The Discarded Image model is, in my view, very useful for us as a culture. Firstly, because it portrays a Cosmos, and we need to see the Universe and Nature as a Cosmos again, with eyes of wonder, searching for patterns, parallels and answers and not only operating and classifying it. Secondly, because the thinkers of the Model, naÏve as they may have been sometimes, always tried to find connections between the order of the world and themselves, and this is a very useful attitude for intellectuals (the “humanist approach”, in a good way): in a rational world, all which is true has something to teach us humans! Thirdly, because as you said, respect and reverence for the wise of the past is far superior to contempt and rebellion by default. Finally, because it is useful to artists and poets of any kind, as it illustrates how to fit the imaginary in the logic of reality and therefore co-create, as Tokien did, using “the refracted light” and even pagan mythology (as a reflection of the human search for the Divine), viewed through a Christian lens. As the Arthurian Cycle did with the old Welsh miths, or the Christian monks with the Greeks, or this very blog of yours with Japanese Anime.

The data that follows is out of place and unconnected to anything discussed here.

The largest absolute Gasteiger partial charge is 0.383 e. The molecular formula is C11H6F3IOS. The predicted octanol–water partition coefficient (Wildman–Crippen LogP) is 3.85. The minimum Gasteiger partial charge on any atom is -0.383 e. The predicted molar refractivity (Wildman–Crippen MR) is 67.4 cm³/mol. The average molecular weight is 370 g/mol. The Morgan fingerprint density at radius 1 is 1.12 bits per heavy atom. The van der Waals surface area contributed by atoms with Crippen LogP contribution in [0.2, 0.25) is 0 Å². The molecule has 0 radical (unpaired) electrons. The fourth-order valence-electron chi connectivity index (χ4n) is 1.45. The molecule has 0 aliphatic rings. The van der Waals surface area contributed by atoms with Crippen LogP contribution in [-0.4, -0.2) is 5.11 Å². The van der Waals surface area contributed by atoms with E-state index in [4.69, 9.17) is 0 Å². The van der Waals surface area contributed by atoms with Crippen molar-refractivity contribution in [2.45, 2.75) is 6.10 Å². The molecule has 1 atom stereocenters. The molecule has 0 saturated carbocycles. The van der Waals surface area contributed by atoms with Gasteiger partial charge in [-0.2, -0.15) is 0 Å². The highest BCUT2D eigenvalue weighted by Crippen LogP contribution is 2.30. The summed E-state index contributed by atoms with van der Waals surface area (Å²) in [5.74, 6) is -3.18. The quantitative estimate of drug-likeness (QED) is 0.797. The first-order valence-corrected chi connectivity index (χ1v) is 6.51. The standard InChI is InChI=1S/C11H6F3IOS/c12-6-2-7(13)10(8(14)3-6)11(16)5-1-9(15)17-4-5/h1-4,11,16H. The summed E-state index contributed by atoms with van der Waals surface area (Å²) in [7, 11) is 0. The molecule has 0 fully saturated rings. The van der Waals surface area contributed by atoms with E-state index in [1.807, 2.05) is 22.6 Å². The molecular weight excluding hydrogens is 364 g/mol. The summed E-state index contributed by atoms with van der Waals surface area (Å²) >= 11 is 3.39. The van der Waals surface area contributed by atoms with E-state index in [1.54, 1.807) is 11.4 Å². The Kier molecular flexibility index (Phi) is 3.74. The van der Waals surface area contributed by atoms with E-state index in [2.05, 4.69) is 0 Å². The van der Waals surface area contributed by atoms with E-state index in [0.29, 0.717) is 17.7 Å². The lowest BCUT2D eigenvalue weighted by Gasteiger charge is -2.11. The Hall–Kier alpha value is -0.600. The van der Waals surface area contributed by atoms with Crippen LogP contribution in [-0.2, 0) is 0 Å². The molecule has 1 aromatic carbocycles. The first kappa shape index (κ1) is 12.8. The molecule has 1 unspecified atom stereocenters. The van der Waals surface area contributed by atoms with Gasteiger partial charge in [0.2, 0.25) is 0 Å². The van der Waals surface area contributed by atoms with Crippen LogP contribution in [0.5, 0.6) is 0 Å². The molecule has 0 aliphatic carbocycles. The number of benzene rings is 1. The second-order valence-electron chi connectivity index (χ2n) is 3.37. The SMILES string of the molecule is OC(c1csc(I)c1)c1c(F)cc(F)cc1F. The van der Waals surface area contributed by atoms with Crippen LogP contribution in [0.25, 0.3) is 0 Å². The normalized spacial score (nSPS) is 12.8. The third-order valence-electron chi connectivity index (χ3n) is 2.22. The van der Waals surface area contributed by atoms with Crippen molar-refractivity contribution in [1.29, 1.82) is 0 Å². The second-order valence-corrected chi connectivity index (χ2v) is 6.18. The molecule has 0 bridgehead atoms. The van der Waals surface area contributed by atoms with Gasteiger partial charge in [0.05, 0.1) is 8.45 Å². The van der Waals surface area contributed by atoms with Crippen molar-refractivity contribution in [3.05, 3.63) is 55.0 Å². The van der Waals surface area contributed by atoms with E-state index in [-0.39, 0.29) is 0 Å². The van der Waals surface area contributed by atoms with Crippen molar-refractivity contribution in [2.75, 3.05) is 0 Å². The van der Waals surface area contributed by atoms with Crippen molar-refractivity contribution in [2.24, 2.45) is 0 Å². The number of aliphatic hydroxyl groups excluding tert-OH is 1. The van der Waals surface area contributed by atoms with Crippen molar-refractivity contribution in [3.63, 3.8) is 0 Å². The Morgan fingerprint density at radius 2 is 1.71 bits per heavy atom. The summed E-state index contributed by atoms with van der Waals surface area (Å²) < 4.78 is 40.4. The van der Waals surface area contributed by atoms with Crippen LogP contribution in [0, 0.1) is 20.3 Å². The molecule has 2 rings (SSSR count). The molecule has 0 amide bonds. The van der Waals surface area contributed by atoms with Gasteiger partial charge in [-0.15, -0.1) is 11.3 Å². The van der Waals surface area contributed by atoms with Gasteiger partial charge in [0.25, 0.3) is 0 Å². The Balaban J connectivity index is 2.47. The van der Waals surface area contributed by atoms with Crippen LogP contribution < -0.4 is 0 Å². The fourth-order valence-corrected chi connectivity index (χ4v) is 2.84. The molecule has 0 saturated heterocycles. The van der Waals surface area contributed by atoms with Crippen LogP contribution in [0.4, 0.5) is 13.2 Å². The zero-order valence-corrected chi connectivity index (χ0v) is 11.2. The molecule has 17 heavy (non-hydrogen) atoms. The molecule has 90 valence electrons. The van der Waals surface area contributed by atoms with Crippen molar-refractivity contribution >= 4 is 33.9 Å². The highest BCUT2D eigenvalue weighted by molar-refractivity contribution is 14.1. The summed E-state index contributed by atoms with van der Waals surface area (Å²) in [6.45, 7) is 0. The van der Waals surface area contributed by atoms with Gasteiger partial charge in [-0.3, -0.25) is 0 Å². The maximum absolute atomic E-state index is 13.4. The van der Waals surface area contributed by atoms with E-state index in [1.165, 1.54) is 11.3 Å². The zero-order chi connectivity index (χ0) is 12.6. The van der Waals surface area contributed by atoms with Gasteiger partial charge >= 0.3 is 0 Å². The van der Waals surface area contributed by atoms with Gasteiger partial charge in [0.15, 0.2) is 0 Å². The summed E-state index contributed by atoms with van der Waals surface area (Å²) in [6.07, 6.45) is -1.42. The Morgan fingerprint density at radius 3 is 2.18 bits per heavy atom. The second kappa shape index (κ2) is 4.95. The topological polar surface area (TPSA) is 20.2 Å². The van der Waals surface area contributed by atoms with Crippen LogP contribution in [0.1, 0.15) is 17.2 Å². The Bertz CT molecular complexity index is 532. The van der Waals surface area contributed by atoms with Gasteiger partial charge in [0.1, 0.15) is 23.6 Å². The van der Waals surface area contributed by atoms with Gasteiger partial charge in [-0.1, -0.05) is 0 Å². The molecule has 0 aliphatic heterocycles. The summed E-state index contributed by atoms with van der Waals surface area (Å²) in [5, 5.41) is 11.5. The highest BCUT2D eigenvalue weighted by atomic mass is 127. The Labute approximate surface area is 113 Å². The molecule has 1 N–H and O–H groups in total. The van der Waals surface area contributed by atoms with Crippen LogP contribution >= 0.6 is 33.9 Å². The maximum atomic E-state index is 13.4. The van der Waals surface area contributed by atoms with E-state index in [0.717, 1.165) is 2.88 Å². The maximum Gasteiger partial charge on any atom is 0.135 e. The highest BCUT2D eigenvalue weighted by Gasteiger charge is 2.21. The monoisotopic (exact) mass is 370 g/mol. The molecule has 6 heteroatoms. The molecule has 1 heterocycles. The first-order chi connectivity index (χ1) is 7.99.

Your novel sounds interesting. Longaevi! I once used the concept in one of mine. I´m looking forward to see it finished…

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    • Your idea of the present stage of history might be the correct one. I think that we are closer towards the end than the beginning. Sister Lucia of Fatima fame did say that the final battle between God and the devil will be over the family and marriage. We see that battle very clearly in our times. St. Vincent Ferrer claimed himself to be one of the angels mentioned in the Apocalypse, and this was back in the 14th century! We’re much closer to the end than the beginning to my mind.

      I love the Discarded Image C. S. Lewis describes in his book. As you say, it is far more useful for artists and much healthier for the human mind.

      For my book, I really need to make only a few changes at this point and to design a cover. I’ll let you see it when its done. May your own novel be completed soon!